How Holy Week was spent before and after 2003

When my paternal grandmother was still alive, Holy Week meant trooping to her house in Novaliches. There was no Mindanao Avenue Extension back then, and the traffic was horrendous – it was like physical penitence there and then.

She moved to Novaliches during my elementary years – that means after EDSA 1. The space was a compound shaped like a hexagon, with two sides being walls, a gate, and three as houses attached to each other. The said compound was provided by an engineering and metal works company where my father worked as a lathe machine operator (and foreman in the later years until the company folded up, victim of the 1997 Asian financial crisis) for more than 20 years. My dad chose to house my grandmother (together with an aunt) there, while we stayed at the production compound, so that my mother could tend to the cafeteria business.

An uncle was able to work in South Korea, and had earned enough to buy a 120-square-meter house and lot also at Novaliches. The area looked like it was in the province – unpaved and narrow road, lots of plants and trees, and vacant lots at three sides of the house. It was a good bargain back then, too good to be true. And it was.

Anyway, despite the change in scenery, our three-day Holy Week stay remained the same – hot, humid, and boring. My grandmother being cerrado Catolico (well, not really) and spendthrift, we had nothing to do at all. And being a brood of five males, nothing to do meant boredom. We actually looked forward to going home.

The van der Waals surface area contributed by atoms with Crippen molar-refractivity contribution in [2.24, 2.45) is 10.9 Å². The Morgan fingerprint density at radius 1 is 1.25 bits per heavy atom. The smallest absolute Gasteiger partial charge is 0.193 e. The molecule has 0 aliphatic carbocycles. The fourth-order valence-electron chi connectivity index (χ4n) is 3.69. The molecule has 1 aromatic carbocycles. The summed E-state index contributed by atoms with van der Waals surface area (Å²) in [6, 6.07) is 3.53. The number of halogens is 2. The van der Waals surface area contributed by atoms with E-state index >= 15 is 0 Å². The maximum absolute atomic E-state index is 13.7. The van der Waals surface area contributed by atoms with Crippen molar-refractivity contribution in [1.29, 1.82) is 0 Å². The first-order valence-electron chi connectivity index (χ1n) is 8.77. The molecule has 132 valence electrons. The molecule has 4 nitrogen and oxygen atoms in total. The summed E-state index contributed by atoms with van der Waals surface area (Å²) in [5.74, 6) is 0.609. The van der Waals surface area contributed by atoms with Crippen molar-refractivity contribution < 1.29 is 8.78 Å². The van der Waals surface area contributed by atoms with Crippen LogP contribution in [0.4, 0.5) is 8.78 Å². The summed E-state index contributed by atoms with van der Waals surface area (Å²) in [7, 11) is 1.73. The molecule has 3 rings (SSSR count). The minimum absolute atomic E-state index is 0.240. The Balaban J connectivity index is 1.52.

There was a TV, but watching was not allowed (except for religious rituals being shown on TV, and besides, there’s no cable). There was a radio, but only being used by grandmother during Angelus. There was nothing much to read either – back then, I was not yet enamored to books, and I was incapable of getting any – except for some cheap comics. These are back issues that you could get at one peso per each copy.

combatronComics back then was different from what the current generation is used to. Titles include Aliwan, Funny Comics, Wakasan. Each issue contained either short story comics, or the latest installment in the novel. An issue could contain at most five stories. My favorite then was Funny Comics, because of Combatron. I used to buy new issues every Friday. Lost interest when the story was ended.

Going back, we were subject to traditional beliefs, specially on Good Fridays. No meat till Sunday, no bathing after 3PM of Good Friday till Easter Sunday, no TV, no radio. Sleeping was the only recourse we had. Oh, I do remember brick games (actually a variation of Tetris), which were the rage during the blackout years of late Cory Aquino-early Fidel Ramos era. They were good time wasters, and mom had to buy two, though I was not really good at it.

Around year 2002, things had changed. The tranquil place that was my grandmother’s house became squatter hell – the notorious lots (which I had written about here). Then my grandmother, then a robust old woman of 70, became sickly. She got little sleep; a cat running on the roof would wake her up.

Her death brought to end the traditional yearly hike to Novaliches. It also brought an end to quaint beliefs. Now, I spent the long holiday watching TV and uploading some new plugins. Unfortunately, I am becoming addicted to Korean drama. But that’s another story.